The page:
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James Whitham: There are four genuine contenders for the title

This weekend sees the WorldSBK battle start for real at Jerez and the question, as usual, is who can beat Jonathan Rea to another world title? The assumption being he is going to be beaten.

I’m not sure about that even following an indifferent performance in Australia when the star performers were Scott Redding, Toprak Razgatlioglu and team-mate Alex Lowes who now leads the title race by 12 points.

Phillip Island now seems like a lifetime ago because of what we’ve been through and, anyway, it has never been an accurate barometer for what the rest of the season holds.


Watching cracking racing down there has left us all disappointed we didn’t get to see more of it. But I think this year, more than ever, it will be the forerunner for the sort of racing we are going to see at Jerez and the rest of a short season.

Lowes ended up coming away from Phillip Island leading the championship, with Rea challenging but not where he would like to be. I think he lies fourth in the championship now. Lowes, Toprak, and Redding were the riders that to me looked like they’re going to be strong contenders as the season continues.

I think Toprak is on the rise. He knows all the circuits, he’s getting to know the bike. Lowes really seems to be a different person to me. He looked like he had more of a seasoned sort of mindset as opposed to a race-by-race, win-at-any-cost mindset that we’ve seen from him.

And Redding? I think he’s just slid into that team and that paddock really well. He looked good all through the pre-season and at Phillip Island.

So yeah, Rea faces real opposition in the same way, for a time at least, he did last year. But he was always up close and when the pressure got to Bautista he was right there. But this is a different season, not like any we’ve had before. It’s very condensed, it doesn’t take much of an injury at all for somebody to miss three or four races and then the championship.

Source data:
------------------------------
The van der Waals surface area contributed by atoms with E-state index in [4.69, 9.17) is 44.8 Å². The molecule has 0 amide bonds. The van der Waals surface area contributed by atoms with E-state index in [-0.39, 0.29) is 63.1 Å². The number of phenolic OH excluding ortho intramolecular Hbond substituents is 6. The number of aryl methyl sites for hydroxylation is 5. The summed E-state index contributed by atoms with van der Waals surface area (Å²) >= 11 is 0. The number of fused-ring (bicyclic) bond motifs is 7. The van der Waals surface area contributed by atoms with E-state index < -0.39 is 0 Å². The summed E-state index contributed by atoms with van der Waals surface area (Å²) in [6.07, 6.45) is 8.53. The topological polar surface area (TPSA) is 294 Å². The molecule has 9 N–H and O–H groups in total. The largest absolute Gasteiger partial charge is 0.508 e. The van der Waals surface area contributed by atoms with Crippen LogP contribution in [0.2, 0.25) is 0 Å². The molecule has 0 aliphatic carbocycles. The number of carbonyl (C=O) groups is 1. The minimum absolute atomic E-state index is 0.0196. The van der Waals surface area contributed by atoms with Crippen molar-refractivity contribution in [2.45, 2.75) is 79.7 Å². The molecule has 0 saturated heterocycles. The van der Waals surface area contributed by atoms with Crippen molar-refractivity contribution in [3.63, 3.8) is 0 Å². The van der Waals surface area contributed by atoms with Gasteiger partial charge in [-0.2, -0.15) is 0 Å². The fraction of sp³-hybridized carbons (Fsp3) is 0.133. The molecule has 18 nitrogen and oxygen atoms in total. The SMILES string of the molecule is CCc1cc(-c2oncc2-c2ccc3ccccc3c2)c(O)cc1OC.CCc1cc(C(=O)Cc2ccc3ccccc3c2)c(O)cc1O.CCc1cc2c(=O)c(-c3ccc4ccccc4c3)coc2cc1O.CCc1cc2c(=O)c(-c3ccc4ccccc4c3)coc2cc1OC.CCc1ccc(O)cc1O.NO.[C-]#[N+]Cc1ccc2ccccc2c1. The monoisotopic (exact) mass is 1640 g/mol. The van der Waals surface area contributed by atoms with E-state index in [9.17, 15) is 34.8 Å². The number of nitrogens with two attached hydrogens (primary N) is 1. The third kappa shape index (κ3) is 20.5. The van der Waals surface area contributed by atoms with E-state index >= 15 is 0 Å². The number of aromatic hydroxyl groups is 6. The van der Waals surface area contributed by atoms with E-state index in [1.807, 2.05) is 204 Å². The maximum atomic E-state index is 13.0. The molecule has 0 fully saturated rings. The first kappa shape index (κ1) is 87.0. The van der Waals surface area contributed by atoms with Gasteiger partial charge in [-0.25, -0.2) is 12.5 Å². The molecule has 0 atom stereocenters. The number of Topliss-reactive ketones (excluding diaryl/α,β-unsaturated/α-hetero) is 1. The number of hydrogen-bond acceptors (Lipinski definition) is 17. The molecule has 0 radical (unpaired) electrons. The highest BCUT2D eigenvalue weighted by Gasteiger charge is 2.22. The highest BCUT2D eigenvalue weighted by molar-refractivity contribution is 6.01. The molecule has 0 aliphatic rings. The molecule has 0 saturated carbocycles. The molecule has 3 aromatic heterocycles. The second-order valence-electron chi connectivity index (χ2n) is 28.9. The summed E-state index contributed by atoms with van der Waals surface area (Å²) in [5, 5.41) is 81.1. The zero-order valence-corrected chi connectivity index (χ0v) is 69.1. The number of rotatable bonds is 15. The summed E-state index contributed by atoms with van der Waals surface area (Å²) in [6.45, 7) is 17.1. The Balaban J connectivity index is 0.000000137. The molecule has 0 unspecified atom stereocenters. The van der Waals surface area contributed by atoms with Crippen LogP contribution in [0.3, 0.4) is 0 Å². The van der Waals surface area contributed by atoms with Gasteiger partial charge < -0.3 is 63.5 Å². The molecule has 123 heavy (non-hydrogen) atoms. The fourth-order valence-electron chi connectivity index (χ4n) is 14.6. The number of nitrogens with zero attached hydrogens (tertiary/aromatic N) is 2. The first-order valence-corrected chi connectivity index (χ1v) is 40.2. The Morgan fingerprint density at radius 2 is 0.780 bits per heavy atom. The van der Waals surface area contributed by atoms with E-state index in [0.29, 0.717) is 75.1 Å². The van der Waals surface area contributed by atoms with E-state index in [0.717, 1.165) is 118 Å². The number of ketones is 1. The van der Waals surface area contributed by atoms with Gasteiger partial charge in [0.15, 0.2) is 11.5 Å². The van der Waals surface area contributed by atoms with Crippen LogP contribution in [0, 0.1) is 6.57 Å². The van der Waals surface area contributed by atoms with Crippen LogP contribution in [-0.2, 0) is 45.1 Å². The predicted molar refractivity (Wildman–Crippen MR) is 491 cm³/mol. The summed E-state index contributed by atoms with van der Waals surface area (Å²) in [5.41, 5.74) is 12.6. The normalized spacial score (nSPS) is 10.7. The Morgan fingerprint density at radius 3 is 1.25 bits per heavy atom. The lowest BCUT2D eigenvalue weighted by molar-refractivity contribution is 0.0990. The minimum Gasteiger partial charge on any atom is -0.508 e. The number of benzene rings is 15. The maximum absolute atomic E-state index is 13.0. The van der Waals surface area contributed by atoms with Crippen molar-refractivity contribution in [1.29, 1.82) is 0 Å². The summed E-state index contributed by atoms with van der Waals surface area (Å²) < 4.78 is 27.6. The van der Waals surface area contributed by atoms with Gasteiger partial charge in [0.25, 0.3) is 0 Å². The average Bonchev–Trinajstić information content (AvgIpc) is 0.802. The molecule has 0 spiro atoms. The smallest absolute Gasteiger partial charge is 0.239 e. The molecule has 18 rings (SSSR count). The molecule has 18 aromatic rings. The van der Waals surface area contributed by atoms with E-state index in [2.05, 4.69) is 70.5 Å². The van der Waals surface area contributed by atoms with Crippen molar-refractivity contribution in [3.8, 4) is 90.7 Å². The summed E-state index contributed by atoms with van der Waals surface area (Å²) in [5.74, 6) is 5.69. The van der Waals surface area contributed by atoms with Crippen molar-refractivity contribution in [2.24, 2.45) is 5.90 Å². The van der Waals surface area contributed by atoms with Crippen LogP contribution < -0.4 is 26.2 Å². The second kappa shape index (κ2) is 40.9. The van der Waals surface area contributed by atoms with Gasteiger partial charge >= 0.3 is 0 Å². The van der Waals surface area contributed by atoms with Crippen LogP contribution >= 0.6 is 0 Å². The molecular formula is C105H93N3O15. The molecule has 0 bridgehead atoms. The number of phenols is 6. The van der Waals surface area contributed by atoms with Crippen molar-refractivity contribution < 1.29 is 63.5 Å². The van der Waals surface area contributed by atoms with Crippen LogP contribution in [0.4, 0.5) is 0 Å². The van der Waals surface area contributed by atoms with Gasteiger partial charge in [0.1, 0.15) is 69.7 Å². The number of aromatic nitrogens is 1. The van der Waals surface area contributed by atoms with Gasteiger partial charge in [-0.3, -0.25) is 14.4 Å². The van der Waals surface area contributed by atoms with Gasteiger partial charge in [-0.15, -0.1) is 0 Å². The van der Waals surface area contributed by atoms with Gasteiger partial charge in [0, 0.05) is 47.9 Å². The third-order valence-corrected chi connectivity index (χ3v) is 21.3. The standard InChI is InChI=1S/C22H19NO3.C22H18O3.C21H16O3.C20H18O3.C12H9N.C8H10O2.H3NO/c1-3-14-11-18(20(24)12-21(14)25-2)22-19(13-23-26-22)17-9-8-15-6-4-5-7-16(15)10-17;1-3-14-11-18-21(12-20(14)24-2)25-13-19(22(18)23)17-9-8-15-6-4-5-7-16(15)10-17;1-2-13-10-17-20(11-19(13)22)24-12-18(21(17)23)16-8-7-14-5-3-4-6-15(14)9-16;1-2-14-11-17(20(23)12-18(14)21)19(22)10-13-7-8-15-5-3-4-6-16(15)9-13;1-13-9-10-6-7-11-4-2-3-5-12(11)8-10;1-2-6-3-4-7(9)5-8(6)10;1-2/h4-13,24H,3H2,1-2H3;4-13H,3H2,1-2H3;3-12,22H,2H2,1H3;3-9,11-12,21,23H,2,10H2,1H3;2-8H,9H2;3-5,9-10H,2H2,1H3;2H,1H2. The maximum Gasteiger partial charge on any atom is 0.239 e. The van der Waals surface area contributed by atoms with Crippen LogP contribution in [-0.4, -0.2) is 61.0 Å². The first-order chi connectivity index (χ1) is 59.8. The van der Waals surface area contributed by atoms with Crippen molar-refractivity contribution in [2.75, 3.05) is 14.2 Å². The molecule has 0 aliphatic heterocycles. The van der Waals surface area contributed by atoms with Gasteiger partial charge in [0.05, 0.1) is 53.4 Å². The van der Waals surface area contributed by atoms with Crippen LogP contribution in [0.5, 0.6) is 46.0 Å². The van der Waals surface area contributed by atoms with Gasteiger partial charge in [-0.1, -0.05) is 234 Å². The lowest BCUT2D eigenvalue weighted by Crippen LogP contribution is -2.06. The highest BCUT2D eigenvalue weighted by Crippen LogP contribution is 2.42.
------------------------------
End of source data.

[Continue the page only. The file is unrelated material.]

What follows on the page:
So in that respect, who can win it isn't an easy call but what we have seen over the last few seasons is that Jonathan Rea has been difficult, almost impossible, to beat because of his consistency and because of his mindset of doing what he can, when he can and where he can.

He’s a bigger-picture man. I do think he’s going to be the man to beat over the season, but I don’t think it’s going to be a whitewash by any means.
Alex has, of course, got to cope with Jonathan on the other side of the pit box. And yes, some have said that he was the favoured son and got everything first.

That kind of mindset is normally from by riders who are on the receiving end of what they think is sub-standard equipment.

So you never, ever get the most successful rider saying, “Well, I got the best parts". What you do get is a disappointed number two rider, if you like, in a team, or a less successful rider in the team, saying that he didn’t get the best parts.


But for me, that’s just a product of the fact that if you’ve got a rider who has a cracking start to the season, the team then gets developments that genuinely make the bike better, easier and faster to ride, who is the first one that’s going to get those parts?

It’s going to be the rider that you think has the best chance overall in the championship. It is not in the team’s interest to give a secondary rider the better equipment unless there is some unseen politics.

They’re paying both riders a heap of money, so why would they hamstring the faster or better-placed one by keeping parts that they have away from him? I do believe that the fastest rider, the best rider, the most successful rider is likely to get any improvements first because that is just how you’d do it and I’d do it.

That’s how all these things got to work. It’s always the sort of under-performing rider that says this: “I didn’t get the tyres. I didn’t get the parts.”


I’m not saying it doesn’t happen. I don’t think it happens routinely, and especially not in a team like Kawasaki. Alex proved at Phillip Island that there’s nothing wrong with his actual spec. He leads the championship. So, we’ll see.